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Several Crypto Mining Operations Busted in Russia

Several Crypto Mining Operations Busted in RussiaAuthorities and power utilities in various Russian regions have shut down illegal crypto mining farms, seizing hardware and taking operators to court. The action against the coin minting facilities comes amid discussions on a proposal to introduce criminal liability for miners breaking the upcoming legislation for the industry. ‘Underground’ Crypto Mining Farms Shut Down Across […]

‘Surgical removal’ of crypto will only weaken USD dominance, commentators say

Hong Kong’s losses to crypto scams doubled to $217M last year: Report

Crypto-related scams in Hong Kong reportedly accounted for over 50% of the total $407 million stolen from city residents in tech crimes in 2022.

Some countries worldwide suffered bigger financial losses to cryptocurrency scams despite a massive bear market in 2022.

Losses from crypto scams in Hong Kong amounted to 1.7 billion Hong Kong dollars ($216.6 million) last year — surging 106% from a year before — according to local police.

The number of crypto-related scams reported in Hong Kong in 2022 equaled 2,336 cases, surging 67% from 1,397 cases recorded by police in 2021, the South China Morning Post (SCMP) reported.

Hong Kong scams involving crypto accounted for more than 50% of the 3.2 billion HK$ ($407 million) stolen from city residents in technology crimes, according to the official data from the Hong Kong police CyberDefender website. In the previous four years, online scammers bagged a similar amount of money or about 3 billion HK$ annually.

The were almost 23,000 reported cases of technology-related crimes in 2022.

Technology crime figures in Hong Kong. Source: Hong Kong police CyberDefender website

According to SCMP sources, police witnessed an increase in the use of cryptocurrency as a medium for online scams, with fraudsters being able to hide their identities, transaction flow and final destination. One insider reportedly said that crypto use in online crimes has made tracking criminal funds more complicated for enforcement.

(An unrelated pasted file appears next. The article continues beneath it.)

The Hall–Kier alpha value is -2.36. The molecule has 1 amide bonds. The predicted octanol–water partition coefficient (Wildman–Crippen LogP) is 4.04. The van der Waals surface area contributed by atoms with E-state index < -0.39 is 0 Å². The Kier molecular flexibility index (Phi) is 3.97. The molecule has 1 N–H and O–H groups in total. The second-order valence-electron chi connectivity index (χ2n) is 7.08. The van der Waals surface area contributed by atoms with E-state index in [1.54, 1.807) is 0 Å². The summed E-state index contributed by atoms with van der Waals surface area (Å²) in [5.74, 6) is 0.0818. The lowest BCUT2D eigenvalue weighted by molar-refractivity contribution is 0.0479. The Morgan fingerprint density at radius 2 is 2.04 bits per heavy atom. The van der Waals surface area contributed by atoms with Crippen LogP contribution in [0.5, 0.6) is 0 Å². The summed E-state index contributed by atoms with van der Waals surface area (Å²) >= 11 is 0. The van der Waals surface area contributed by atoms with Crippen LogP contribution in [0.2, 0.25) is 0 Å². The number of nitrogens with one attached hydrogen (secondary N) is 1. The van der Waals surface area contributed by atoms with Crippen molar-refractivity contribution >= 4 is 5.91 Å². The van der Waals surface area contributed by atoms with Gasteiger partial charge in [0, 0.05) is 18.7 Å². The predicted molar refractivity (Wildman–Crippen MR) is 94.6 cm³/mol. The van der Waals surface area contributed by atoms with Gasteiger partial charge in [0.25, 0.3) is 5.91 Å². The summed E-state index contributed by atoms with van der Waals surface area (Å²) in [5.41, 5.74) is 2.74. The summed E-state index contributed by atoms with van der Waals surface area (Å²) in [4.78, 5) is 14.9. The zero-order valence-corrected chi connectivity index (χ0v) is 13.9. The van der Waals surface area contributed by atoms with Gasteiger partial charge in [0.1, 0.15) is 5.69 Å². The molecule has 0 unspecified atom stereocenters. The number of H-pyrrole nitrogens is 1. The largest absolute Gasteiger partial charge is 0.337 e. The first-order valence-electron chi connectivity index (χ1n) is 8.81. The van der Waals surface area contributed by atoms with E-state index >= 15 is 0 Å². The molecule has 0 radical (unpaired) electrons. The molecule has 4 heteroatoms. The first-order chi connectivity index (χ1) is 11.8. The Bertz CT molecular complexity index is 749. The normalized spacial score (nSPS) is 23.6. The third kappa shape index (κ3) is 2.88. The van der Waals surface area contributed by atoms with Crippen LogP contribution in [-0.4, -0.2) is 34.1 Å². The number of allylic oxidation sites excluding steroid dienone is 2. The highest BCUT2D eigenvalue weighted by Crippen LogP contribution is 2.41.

The Hong Kong police force’s cybersecurity and technology crime bureau also shared some observations about a typical crypto-related scammer, describing such perpetrators as pretending to be highly experienced in investing in crypto assets, precious metals or foreign exchange products. Such persons often lure victims into installing fraudulent investment applications showing fake transactions and returns, police stated.

Related: Binance launches anti-scam campaign after Hong Kong pilot run

The report comes amid the government of Hong Kong becoming increasingly engaged with the development of cryptocurrency infrastructure, distinguishing its crypto regulation approach from China’s blanket crypto ban enforced in 2021. In February, Hong Kong’s Securities and Futures Commission called for public feedback on the newly proposed licensing regime for crypto exchanges set to take effect from June 2023.

‘Surgical removal’ of crypto will only weaken USD dominance, commentators say

Terraform Labs co-founder Do Kwon gets probed by Singaporean authorities

Local police in Singapore sent an email on Monday saying that they have begun a probe connected to Do Kwon’s Terraform Labs.

Local authorities in Singapore announced they had begun a probe that is connected to Do Kwon’s Terraform Labs.

According to a Bloomberg report, Singaporean police sent an email on March 6, which said, “investigations have commenced in relation to Terraform Labs.” The email also added that the inquiries are “ongoing,” and Do Kwon is not currently in the city-state.

Last month, on Feb. 16, the United States Securities and Exchange Commission (SEC) accused Do Kwon and Terraform Labs of fraud in a new lawsuit.

Some voices in the crypto space have criticized this lawsuit as a way for the SEC to go after stablecoins with future lawsuits. Lawyers in the industry have even called the SEC’s comparisons of assets “wild."

Meanwhile, the SEC probe uncovered that Kwon removed around 10,000 Bitcoin (BTC) from the Terra platform and the Luna Foundation Guard, which he eventually changed into fiat. In total SEC allegations claim Kwon has laundered over $100 million worth of Bitcoin since the initial collapse of the platform.